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Helix Coaching

Project brief

What is it?

Helix Coaching is mobile/web product designed to facilitate and document virtual feedback sessions between leaders (coaches) and their direct reports (experts) across various lines of business.These sessions are required per LOB and help drive business KPIs across the organisation.

TLDR; what were the results?

Since its launch, Helix Coaching has significantly improved frontline teams efficiency and compliance in managing team performance, resulting in improved metrics such as absenteeism, sales, and tool usage. Most notably, our users experienced a 37% time-saving efficiency score, which equites to 428 hours per month and ~$180K a year in savings, per team. 

Positioned as a one-stop-shop solution for our users, the platform continues to evolve based on user needs and preferences.


Frontline leaders do not have a standardised or consistent way to conduct or document coaching sessions. This has led to an inefficient, ad-hoc process that is negatively impacting performance metrics and compliance. Both coaches and experts have expressed frustration over the time-consuming and inconsistent nature of the process, which varies significantly from one team to another.  


Create a digital "one-stop-shop" platform that empowers coaches to focus on driving performance by establishing an organised and unified workspace​, standard across all teams and job types. Create seamless connections to their daily tools through a centralised location​. Provide a guided approach for coaches that enables them to efficiently manage their team's performance metrics and coaching compliance.


  • FigJam

  • Figma

  • Notion

  • Jira

  • Confluence

My role

  • Research & analysis

  • User interviews

  • Workshop facilitation

  • UX design

  • Handoff to dev

  • Support UAT

  • Assist with comms plan


  • 2 UX designers

  • 4 developers

  • 1 design manager

  • 1 product manager


  • User research and personas

  • User journey flows

  • High fidelity mockups 

  • Interactive prototype

  • Comms plan


  • Overall 6+ months

  • Discovery & research: 4+ weeks

  • Design phase I: 6 weeks

  • Piloting: 3 weeks 

  • Design phase II: 2 weeks

  • Development & launch: 8+ weeks

Research and insight

My team began by collecting existing data and reviewing process documentation to understand the current state of coaching.

Once we identified the main user categories, we conducted interviews to learn more about their daily responsibilities, pain points, and if/how a new product could help reduce the time it takes for them to complete tasks, therefore increasing coach efficiency.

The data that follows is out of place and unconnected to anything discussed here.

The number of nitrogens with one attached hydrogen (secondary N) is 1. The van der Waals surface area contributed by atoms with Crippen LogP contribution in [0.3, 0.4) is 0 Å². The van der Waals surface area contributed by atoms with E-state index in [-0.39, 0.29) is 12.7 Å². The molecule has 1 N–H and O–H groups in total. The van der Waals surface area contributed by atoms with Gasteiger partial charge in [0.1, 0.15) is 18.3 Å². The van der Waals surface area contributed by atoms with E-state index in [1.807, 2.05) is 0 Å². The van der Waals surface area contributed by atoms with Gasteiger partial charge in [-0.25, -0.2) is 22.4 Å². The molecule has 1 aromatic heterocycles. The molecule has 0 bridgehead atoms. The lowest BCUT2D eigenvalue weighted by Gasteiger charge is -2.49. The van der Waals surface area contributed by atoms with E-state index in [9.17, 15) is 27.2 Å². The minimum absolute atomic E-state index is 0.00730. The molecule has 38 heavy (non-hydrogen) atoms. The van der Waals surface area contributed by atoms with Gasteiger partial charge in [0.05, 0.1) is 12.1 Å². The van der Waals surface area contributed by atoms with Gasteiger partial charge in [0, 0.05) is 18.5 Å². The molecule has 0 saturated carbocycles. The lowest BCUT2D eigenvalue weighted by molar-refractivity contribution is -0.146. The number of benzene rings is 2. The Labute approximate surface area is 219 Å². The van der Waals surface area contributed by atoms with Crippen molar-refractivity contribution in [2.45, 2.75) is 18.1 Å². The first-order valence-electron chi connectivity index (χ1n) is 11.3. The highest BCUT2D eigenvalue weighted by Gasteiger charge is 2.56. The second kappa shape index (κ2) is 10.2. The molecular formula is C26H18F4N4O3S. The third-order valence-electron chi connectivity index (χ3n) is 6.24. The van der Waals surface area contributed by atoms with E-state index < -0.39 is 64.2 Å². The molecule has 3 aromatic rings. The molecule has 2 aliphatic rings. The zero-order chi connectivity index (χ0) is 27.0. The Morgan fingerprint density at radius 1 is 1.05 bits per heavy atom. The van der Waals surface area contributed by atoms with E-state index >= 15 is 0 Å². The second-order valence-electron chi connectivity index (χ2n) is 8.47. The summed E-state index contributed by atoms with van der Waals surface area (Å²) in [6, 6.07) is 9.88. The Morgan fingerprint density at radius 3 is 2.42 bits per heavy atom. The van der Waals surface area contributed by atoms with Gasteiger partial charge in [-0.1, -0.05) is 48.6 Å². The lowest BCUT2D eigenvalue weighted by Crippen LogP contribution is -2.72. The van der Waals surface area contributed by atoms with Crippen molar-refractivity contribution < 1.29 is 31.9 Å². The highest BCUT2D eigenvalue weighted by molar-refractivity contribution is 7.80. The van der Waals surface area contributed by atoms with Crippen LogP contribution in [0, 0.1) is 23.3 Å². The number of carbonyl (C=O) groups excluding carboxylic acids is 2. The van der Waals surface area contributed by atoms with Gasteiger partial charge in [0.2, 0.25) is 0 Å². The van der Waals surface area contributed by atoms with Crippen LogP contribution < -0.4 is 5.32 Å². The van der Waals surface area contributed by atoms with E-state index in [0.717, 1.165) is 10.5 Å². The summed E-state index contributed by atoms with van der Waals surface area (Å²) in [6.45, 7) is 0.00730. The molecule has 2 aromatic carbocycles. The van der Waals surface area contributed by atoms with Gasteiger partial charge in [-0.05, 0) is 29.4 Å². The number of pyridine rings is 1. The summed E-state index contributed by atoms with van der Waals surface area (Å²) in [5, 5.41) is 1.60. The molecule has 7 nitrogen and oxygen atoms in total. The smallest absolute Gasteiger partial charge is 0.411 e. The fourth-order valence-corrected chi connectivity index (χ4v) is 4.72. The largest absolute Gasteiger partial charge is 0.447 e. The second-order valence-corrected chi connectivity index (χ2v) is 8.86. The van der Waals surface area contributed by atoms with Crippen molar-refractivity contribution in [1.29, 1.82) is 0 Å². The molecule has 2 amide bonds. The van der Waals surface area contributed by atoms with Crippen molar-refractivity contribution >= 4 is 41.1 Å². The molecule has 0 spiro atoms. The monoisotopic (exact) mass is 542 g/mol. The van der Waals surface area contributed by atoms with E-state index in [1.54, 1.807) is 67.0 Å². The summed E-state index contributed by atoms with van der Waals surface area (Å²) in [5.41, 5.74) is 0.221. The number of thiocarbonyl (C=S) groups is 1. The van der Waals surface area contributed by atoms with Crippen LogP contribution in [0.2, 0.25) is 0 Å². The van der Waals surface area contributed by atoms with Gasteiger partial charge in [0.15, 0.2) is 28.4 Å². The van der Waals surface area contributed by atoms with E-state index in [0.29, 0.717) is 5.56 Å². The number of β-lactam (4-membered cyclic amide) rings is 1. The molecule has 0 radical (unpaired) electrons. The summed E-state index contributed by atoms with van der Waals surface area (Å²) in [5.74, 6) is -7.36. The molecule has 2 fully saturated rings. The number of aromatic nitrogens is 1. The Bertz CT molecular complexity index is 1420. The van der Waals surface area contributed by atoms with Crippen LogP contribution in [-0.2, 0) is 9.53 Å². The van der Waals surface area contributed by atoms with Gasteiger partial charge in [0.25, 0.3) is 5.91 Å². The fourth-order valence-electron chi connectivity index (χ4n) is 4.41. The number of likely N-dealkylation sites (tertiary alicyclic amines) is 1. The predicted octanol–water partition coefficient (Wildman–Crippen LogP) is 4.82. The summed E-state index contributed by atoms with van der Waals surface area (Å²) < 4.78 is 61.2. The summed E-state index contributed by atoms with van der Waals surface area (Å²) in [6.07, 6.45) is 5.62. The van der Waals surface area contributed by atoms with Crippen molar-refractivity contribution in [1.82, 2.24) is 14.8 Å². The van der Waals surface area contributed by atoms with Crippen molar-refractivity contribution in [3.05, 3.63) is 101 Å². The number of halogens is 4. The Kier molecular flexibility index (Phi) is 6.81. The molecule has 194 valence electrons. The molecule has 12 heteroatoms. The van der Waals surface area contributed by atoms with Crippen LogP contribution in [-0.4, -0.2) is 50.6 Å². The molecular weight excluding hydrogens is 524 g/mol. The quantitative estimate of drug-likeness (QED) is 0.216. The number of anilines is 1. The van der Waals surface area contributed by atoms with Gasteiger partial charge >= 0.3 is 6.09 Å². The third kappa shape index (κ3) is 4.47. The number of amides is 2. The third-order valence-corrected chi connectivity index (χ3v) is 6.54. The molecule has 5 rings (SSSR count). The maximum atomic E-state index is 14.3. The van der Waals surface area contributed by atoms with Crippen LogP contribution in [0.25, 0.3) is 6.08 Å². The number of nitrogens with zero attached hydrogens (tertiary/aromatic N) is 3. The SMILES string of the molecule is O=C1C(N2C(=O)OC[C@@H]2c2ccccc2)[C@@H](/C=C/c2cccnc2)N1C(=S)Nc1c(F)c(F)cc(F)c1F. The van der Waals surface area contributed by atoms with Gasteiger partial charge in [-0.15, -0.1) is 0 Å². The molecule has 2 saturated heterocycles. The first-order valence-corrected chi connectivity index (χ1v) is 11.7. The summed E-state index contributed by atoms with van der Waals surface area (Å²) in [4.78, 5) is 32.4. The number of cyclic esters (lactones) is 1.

From there, we created user personas and referred to these as our "north star" as we began mapping out all of the use cases.


I facilitated an affinity diagramming and card sorting workshop.

user personas.jpg

User personas developed from research.

Information architecture

We created information architecture flows to optimise content orgnisation and verify how user's could potentially navigate within the product.

Throughout the design phase, we actively engaged our audience through surverys and feedback sessions to gain insights into their preferences and capture their reactions to initial design ideas. I facilitated workshops with the broader team while we worked towards a MVP.

Prioritization matrix exercise between UX and engineering teams.

Helix Coaching Logic.png

Early logic flow chart.

We consulted our engineering partners to weigh in on the level of effort from a technical perspective. This helped us prioritize initiatives that would bring value to our users without creating massive tech debt. I relayed these findings to our stakeholders which resulted in some ideas needing to be backlogged or approached in a different way. 

We moved forward with an organised list of initiatives in accordance of what was business critical to launch first, versus what could be added at a later time (see the What's next? section).

Mockups and iterations

Mockup iteration.

We began translating the information architecture into basic wireframes by focusing on the layout and overall structure for each page. Queue lots of white-boarding sessions!

Next, we created Lo-Fi wireframes based on feedback from stakeholders and usability testing. We iterated adjustments to improve usability, clarity, and flow.

Sometimes we discovered new pieces of information from our users or requirements from the business that caused us to go back to the drawing board. This was often a challenge as we had pretty aggressive timelines to follow. 

Part of my responsibility as a leader was to advocate design decisions and highlight the value they could bring, in a practical way that allowed for additional time to complete tasks. This helped manage my team's stress level and create realistic expectations for stakeholders.

To help creatively problem-solve, we used 'How Might We' statements and brainstormed ideas/solutions to our design challenges. As we built out new features, we leveraged our users' feedback to continue driving rapid iterations, keeping in mind both mobile and web.